Orchid Habitats

Orchid Distribution & Types

Orchids are found on every continent with the exception of Antarctica. The approximate occurrence of orchid species is given in the figure below, with South America by far having its greater share with over a third of all the world's species being found on that continent.

Orchid Types

Orchid species have adapted to various habitats depending on where in the world they are found. Orchids can also interchange their habitat depending on the circumstances in which they find themselves. For example, an epiphytic seed can land and grow in a well drained but still moist area, like a rock next to a stream, if there is enough moisture to sustain its growth.

Approximately 25% of all orchids are Terrestrial or Ground orchids. They live in soil in different types of habitat (forest floor, grassland, woodland, bogs). There underground parts (tuberoids) store food reserves to ensure the development of new shoots at the beginning of the next growing season. The bee orchids (Ophrys genus) is a good example of a terrestrial orchid

Right Ophrys [Oph.] apifera found across Europe and into the Near East and Northern Africa around the Medditerrean Sea

The majority (~ 70-75%) of all orchid species are Epiphytic orchids. They live on trunks and branches of shrubs and trees. There is a widespread misconception that orchids are parasitic which is not the case, they receive nutrients from the air and depend on rain and mist for their water supply.They use the host tree to gain greater access to light in the forest canopy.

Left is Phalaenopsis [Phal.] schilleriana is found in the Philippines on Luzon Island and on the eastern shores of adjacent islands. It is found at 0-1500 ft. (0-457 m) growing high on tree trunks and on high branches.

Some orchids (~ less than 5% of all species)also grow on rock faces, and these are called lithophytes. The leaves of lithophytic orchids are often quite fleshy; they and the pseudobulbs (a part of the plant specifically modified for the storage of energy and derived from the part of the stem between two leaf nodes) carry the plant through any prolonged dry spells that might occur. They include the paphiopedilums (slipper orchids) and, perhaps best known of this type, the phragmipediums. Since in nature the lithophytes obtain their nutrients in a similar way to the epiphytes, their culture is the same. In each case, nutrients are washed down the surface of the tree bark, or down the rock face, to be absorbed by the orchids' firmly clinging roots. While some roots remain exposed, others grow into cracks and crevices and feed on the natural mycelium (fungal spawn) that exists there. Oncidiums, in particular, often produce dense mats of fine roots for this purpose. Live on rocks where the surface provides a good place for germination and attachment of seedlings. Only a few orchids are exclusively lithophytes, most will also be able to develop as epiphytes or terrestrials.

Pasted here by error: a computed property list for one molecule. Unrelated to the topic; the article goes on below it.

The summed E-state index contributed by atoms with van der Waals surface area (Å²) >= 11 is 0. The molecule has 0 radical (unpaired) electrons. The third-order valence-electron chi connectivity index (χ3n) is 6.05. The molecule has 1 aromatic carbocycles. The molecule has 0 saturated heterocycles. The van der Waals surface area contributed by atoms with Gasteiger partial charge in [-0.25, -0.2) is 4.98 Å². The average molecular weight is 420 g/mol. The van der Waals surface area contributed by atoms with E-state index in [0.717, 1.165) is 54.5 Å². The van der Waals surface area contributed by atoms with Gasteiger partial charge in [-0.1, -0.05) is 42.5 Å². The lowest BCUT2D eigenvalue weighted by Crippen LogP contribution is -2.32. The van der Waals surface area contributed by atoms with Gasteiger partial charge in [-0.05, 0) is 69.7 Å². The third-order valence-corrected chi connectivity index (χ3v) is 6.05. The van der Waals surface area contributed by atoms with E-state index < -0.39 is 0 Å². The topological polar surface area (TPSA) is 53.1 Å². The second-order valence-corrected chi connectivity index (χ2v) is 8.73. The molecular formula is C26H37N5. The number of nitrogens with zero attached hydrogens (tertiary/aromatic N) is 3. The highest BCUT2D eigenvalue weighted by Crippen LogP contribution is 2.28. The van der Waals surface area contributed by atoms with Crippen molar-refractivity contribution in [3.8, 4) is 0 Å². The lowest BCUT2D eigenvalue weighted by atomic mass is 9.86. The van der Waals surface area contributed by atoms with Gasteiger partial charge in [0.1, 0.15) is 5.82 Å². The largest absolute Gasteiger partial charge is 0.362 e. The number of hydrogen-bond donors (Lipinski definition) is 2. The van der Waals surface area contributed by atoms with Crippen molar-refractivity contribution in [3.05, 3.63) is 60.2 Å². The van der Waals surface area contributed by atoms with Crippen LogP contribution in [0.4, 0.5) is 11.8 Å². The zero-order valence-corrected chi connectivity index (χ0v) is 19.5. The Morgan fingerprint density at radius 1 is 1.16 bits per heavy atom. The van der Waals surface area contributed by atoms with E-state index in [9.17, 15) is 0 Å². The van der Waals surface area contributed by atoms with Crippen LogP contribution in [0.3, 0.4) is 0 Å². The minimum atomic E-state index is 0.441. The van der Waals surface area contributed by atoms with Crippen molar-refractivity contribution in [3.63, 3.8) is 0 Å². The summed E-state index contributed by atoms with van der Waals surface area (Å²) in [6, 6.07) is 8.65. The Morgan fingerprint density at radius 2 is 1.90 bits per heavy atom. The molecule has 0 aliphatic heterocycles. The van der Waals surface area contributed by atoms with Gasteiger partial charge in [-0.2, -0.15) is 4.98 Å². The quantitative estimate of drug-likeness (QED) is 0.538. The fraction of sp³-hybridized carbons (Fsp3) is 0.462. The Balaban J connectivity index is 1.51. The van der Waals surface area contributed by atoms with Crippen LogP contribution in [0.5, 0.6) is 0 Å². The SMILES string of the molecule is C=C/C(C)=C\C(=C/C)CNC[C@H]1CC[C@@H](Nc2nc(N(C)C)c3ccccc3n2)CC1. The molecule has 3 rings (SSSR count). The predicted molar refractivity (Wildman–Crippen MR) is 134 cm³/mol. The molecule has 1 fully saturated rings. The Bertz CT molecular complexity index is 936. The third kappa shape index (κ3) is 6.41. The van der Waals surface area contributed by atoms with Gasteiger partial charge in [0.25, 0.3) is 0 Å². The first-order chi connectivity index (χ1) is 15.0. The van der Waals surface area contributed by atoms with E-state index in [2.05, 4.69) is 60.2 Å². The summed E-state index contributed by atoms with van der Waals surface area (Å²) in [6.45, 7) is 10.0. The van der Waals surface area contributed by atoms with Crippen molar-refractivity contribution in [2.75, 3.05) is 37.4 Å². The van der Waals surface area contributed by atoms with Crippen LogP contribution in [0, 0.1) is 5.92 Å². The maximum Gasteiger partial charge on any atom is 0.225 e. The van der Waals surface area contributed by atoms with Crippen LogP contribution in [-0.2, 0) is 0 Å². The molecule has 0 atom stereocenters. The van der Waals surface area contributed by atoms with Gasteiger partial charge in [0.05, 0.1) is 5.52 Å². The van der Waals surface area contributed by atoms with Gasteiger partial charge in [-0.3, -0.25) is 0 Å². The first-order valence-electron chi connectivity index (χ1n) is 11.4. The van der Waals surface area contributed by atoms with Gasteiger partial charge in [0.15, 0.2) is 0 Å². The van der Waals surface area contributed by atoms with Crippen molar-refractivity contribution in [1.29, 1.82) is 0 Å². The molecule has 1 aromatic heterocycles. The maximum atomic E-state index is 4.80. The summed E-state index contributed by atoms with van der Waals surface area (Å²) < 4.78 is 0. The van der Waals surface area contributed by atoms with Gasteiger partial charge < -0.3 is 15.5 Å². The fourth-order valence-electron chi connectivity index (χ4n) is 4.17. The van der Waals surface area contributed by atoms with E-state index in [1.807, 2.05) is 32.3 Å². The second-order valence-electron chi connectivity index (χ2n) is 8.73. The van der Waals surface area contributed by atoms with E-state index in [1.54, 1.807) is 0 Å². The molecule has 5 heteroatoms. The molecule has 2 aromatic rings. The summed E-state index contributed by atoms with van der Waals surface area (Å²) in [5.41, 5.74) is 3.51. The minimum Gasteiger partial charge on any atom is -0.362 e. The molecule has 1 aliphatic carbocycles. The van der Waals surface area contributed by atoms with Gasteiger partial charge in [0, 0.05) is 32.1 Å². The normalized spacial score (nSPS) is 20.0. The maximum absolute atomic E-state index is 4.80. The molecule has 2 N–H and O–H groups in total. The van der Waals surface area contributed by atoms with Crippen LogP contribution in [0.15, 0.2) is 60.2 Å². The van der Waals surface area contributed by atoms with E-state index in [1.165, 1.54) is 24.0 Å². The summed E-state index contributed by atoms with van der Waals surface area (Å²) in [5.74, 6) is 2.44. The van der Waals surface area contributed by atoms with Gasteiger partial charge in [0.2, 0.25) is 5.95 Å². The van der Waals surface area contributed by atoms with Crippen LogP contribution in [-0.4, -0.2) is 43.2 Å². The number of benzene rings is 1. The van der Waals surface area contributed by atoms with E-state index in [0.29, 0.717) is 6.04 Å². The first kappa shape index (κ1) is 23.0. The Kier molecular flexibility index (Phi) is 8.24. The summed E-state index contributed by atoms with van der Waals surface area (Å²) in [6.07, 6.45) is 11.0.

In the astonishing world of the botany, the saprophytic orchids (~ less than 5% of all species) are different from others because they do not carry chlorophyll. Therefore, they need to find food from the organic matters on the forest floor and through the help of the mycorrhizal fungi. The saprophytic orchids will allow mycorrhizal fungi to live inside the tubers or the roots. Those fungi will emit the enzyme to digest the organic matters and will in turn bring about the nutrition needed for the orchids. Water and sugar from the orchids would be the elements given to the fungi in return. The Western Spotted Coral root (Corallorhiza [Corallz.] maculata) pictured above is found across most of North America growing in moist shady woods on rocky slopes in rich decaying humus and rotten leaves at elevations up to 3700 meters.

And finally there is a least one orchid genus Rhizanthella that lives mostly underground. There are currently three species associated with this genus.

The photograph below is Rhizanthella [Rhi.] gardneri,. also known as Western Underground Orchid, is a plant in the orchid family, discovered in the spring of 1928 in the wheatbelt of Western Australia. The white leafless plant is made up of a fleshy underground storage stem (or tuber), which produces flower head consisting of around 150 tightly packed, tiny flowers. Unlike any other orchid in Australia, the Western Australian underground orchid remains completely underground for its whole life. Not being able to obtain the sun's energy, it instead feeds on the broom honeymyrtle, a shrub. It is linked to it by a mycorrhizal fungus named Thanatephorus gardneri.

This particular orchid is a myco-heterotroph as it relies completely on the broom honeymyrtle and fungus for its nutrients and carbon dioxide. Having received this from the fungus the plant is then able to convert the water, nutrients and carbon dioxide into the energy needed for growth and maintenance. The plant blooms in May and June and measures 2.5-3 cm (1-1 1⁄4 in). The flower head contains 8 to 90 small dark maroon flowers.

Rhizanthella gardneri reproduces vegetatively by which it can produce three daughter plants. They also undergo sexual reproduction, and underground insects such as termites and gnats are known to pollinate the flowers,[2] attracted by the fragrance. The pollinated flower will then take six months to mature. In all studied flowers these were not dispersed and eventually decayed, thus releasing their seeds. It may be, however, that native marsupials were important dispersal agents, but substantial findings are hard to come by as only 19 mature specimens of the orchid are known to currently exist in the wild and only 300 specimens have been collected to date.